Protect Yourself from Leaving Your Child in Your Car

4 years ago

It's a horrible situation that unfortunately occurs much more often than we think: children are left behind in cars when parents go to work, and during cases of extreme weather in the summer and winter months, children have died. It's a mistake that literally any sleep-deprived or off-schedule parent could make lest we think it couldn't happen to us.

As Coffee with Julie quotes from a Washington Post article on the subject,

In the last 10 years, it has happened to a dentist. A postal clerk. A social worker. A police officer. An accountant. A soldier. A paralegal. An electrician. A Protestant clergyman. A rabbinical student. A nurse. A construction worker. An assistant principal. It happened to a mental health counselor, a college professor and a pizza chef. It happened to a pediatrician. It happened to a rocket scientist.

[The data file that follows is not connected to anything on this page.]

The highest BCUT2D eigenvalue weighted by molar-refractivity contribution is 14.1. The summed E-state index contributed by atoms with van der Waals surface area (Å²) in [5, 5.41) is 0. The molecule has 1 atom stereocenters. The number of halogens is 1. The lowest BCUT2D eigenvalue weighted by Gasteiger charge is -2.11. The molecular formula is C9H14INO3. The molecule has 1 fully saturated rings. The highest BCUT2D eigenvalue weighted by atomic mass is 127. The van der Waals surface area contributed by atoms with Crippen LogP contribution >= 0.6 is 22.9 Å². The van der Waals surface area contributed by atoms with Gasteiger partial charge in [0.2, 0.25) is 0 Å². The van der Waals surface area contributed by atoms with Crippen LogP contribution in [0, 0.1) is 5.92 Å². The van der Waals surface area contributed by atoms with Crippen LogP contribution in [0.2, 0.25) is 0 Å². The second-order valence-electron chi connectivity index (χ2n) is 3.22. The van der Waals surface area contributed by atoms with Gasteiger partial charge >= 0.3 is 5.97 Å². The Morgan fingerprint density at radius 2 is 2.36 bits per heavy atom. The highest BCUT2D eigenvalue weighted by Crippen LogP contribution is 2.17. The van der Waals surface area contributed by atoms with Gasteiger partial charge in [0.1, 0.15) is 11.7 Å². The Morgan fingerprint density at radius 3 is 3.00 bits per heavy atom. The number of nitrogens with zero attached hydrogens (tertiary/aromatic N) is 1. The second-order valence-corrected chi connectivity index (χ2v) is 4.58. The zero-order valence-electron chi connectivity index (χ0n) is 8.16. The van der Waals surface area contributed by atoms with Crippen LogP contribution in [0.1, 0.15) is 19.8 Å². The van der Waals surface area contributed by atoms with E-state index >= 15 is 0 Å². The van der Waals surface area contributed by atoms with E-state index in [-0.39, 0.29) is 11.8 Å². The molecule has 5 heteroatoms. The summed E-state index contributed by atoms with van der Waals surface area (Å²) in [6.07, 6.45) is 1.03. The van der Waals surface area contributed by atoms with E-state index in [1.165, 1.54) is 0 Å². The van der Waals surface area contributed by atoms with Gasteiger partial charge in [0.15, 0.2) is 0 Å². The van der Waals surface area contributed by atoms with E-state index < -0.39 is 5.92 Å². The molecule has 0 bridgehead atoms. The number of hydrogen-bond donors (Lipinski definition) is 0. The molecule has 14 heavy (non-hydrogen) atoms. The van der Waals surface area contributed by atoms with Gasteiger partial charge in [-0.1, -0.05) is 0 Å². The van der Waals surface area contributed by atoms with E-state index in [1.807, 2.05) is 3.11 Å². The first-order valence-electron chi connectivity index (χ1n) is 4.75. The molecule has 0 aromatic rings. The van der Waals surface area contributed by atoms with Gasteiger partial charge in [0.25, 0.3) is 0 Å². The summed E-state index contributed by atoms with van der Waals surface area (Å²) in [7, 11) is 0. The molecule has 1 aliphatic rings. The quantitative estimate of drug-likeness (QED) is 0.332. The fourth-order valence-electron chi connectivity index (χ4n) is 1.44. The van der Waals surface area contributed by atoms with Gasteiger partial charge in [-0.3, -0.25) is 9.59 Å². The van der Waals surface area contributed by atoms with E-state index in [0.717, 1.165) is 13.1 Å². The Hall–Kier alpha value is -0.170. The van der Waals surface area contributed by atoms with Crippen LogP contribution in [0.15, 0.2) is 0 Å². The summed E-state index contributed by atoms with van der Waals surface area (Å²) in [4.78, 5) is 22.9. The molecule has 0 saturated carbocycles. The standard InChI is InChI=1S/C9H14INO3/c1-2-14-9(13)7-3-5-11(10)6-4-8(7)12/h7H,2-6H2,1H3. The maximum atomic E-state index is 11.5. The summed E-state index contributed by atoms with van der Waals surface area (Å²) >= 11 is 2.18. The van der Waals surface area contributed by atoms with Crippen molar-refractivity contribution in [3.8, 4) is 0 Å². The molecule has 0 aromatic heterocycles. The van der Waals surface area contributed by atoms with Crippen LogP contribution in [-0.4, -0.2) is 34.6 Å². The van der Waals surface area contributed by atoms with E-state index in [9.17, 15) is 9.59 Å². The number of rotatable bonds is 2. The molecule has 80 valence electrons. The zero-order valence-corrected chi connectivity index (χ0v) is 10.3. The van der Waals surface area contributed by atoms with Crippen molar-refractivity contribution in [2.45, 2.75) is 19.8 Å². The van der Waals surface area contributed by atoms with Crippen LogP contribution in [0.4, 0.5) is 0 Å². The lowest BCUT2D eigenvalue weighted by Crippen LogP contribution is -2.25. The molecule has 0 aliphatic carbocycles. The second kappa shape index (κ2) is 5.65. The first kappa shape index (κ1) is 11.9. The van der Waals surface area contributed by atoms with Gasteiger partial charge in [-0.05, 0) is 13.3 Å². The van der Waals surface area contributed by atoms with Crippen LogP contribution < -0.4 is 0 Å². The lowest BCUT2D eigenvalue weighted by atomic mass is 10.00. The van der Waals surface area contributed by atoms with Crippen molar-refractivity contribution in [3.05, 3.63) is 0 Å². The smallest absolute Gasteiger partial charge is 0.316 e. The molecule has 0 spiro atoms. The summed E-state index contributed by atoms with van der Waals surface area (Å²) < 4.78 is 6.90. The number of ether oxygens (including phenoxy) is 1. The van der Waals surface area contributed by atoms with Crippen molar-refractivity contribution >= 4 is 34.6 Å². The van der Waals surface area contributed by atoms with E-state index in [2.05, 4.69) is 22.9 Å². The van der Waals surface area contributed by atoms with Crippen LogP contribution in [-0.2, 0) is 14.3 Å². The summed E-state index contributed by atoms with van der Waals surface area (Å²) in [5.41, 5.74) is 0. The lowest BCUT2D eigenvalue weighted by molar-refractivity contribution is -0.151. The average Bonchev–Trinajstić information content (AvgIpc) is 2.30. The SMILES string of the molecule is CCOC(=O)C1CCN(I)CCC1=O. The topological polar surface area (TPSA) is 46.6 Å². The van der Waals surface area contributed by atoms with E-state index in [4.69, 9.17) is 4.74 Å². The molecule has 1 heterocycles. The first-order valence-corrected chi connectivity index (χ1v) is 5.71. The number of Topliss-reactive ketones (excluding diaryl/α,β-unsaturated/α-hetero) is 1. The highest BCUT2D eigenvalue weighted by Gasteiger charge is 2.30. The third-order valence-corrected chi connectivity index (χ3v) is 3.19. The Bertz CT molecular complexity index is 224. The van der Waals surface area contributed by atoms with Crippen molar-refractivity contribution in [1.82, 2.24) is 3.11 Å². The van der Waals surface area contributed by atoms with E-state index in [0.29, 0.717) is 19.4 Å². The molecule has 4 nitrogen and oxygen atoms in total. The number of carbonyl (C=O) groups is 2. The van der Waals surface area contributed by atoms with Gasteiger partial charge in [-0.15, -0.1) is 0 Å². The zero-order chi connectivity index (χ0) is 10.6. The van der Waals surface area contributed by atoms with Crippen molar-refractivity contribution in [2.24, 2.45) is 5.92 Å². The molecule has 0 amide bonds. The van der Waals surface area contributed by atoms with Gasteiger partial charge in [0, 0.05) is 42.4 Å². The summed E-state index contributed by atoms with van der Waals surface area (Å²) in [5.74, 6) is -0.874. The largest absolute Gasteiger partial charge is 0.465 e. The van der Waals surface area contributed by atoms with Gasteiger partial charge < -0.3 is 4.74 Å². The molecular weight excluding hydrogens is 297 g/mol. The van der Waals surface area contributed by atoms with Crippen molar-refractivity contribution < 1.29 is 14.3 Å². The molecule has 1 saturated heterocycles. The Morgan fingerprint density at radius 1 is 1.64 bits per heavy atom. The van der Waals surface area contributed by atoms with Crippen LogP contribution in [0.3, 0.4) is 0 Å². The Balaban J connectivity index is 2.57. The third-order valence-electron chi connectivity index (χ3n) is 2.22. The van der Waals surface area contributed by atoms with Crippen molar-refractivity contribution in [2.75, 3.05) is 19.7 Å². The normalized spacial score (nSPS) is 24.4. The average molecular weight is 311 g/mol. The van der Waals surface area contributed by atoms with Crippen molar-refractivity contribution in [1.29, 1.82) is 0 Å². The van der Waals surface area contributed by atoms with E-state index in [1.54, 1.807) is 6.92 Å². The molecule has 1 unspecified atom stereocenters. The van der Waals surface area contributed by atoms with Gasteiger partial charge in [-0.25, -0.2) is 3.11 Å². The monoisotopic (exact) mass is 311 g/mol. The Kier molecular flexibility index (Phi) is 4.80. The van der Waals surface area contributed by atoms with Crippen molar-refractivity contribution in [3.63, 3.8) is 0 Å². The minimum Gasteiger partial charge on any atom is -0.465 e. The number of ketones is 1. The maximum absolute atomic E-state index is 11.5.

What is a parent to do to protect themselves from finding themselves (and their child!) in this situation?  Coffee with Julie outlines five helpful steps you can take to safeguard against leaving your child behind in the car.

So, if you are a parent of a young child, these low-tech tips are for you. You might be starting a new job, or juggling life as a single parent, or simply so darn sleep deprived you are barely functioning. Whatever the reason, take some of these tips and put them into play until life quietens down a bit. Just in case. Just because.

Do you already do any of the tips Julie outlines in her post?  Any other tips that have helped you remember a quiet child in the backseat?

Image: MRBeck via Flickr

Melissa writes Stirrup Queens and Lost and Found. Her novel about blogging is Life from Scratch.

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